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Interview: ‘Everyone needs to be involved in dengue control’

The mosquito Aedes aegypti feeding on a human host. (Photo: Wikicommons)

Every year, the rainy season brings an increase in the number of cases of dengue fever, a mosquito-borne disease that killed 37 people by this time last year. So far this year, there have been no reported deaths, and the number of cases of infection has dropped to less than quarter of what it was one year ago. To find out more about efforts to keep the disease under control, DVB spoke to Dr. Zaw Lin, the Health Ministry’s dengue programme manager.

Question: How many cases of dengue fever have been recorded this year?

Answer: There have been 1,236 total cases so far. Among that number, 390 cases were recorded in Rangoon, 227 in Tenasserim Division in the south, and 154 cases in Mandalay.

Q: Do you think this year’s dengue outbreak will be as bad as last year?

A: Up to the end of May last year, there were 6,000 cases, so this year’s total is lower in comparison. In total, there were 42,913 cases recorded last year, with Sagaing being the highest-affected area, and Mandalay the second highest. I’m quite confident that there will be a significantly lower number of cases this year.

Q: Why will there be fewer cases?

A: We have been very cautious after the number of cases of dengue last year, so we are now more prepared. We are doing community-based dengue prevention efforts, such as larva-control efforts, on a weekly basis. For example, we are spraying households, and in schools we have used machines to spray insecticide through the whole building. We get everyone out, close all the doors, and then spray all surfaces. Currently we have sprayed 16 townships after looking at our five-year data to identify the high-risk areas.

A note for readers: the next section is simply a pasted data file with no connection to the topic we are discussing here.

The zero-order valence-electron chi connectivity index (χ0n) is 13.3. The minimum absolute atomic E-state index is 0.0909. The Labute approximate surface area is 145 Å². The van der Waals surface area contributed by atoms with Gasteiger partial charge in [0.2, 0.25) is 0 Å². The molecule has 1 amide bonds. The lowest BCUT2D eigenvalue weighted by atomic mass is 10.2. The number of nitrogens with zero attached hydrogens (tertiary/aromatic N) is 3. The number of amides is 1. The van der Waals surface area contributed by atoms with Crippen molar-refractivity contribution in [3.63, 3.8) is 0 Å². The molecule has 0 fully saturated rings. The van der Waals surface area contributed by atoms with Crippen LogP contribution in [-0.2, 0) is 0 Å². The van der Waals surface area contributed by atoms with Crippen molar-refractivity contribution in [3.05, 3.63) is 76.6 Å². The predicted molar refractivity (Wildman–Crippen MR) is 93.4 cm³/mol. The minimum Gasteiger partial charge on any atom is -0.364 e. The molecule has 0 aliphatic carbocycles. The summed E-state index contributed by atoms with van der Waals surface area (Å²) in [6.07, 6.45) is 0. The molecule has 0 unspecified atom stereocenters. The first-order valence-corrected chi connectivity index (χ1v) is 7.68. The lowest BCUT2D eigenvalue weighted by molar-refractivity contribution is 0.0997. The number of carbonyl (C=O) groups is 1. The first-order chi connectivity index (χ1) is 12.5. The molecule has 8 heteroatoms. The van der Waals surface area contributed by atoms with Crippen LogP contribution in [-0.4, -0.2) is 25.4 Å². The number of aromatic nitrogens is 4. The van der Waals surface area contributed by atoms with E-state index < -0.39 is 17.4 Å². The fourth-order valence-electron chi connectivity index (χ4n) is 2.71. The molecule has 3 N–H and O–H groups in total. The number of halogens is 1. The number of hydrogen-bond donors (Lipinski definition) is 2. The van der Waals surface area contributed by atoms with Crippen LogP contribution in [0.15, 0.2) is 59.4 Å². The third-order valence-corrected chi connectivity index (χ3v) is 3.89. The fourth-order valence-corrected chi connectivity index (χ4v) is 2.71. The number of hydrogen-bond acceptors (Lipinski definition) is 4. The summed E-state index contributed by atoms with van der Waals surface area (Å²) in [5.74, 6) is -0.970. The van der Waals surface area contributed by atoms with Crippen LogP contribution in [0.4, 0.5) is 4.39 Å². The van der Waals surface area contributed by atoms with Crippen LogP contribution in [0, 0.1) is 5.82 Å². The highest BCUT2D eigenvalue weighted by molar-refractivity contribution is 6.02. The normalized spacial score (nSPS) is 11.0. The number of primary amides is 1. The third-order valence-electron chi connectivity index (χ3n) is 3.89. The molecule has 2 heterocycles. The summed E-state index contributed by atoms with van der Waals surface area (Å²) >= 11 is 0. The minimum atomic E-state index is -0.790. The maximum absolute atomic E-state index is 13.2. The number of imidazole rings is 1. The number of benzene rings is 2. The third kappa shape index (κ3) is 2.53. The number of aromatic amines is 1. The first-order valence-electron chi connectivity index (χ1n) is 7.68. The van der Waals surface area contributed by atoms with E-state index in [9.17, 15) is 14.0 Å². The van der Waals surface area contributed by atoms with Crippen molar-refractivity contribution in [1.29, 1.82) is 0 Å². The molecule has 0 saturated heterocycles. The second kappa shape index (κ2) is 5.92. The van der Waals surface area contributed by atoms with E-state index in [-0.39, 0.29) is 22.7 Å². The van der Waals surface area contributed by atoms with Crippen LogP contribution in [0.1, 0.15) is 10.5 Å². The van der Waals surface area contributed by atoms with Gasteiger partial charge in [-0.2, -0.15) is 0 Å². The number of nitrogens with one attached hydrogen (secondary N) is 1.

Q: What are you doing to educate the affected communities?

A: We have health-education sessions informing the community about what dengue is and how it is transmitted. After that, we talk about how we can prevent transmission, what community efforts can reduce the transmission rate, and lastly, what rules should be followed in order to get rid of dengue. We also teach people about the warning signs and when they need to go to hospital.

Q: What are the warning signs of dengue fever?

A: The first is fever, especially in children under 15 years old. Parents have to know that if their child has a fever or is vomiting a coffee-brown colour, or if they have black diarrhoea, then they need to go to the hospital. Once in hospital, they will receive treatment according to the classification. If it is only a low-grade case, they will receive something small like paracetamol and they can tackle it quickly.

Q: How are you dealing with the problem in areas where there are a high number of dengue fever cases?

A: This year we also tried to strengthen our surveillance system. We are increasing our information-sharing capacity based on laboratory and clinical confirmation from different communities. At the township-hospital level, there must now be at least one laboratory technician and district-based laboratory. We have two separate departments — one for prevention and one for case management. Now we have a plan to increase our human capacity and we are working together. We have also increased the number of spraying machines in more townships, so there are now more available and we are planning to train more community volunteers.

It is a great challenge, though, as it is hard to control the infected mosquitoes. Another one of our strategies is to focus on larva control.

Q: What can the community do in their own efforts to prevent dengue fever?

A: Everyone needs to be involved. Focusing on larva control, we need to be aware of the ways that water collects around the home [providing an environment conducive to the breeding of mosquitoes]. Some collects in containers for domestic use, while some collects in the rubbish. Then there are natural containers like bamboo. For all containers, people need to cover them and remove stagnant water from around their homes.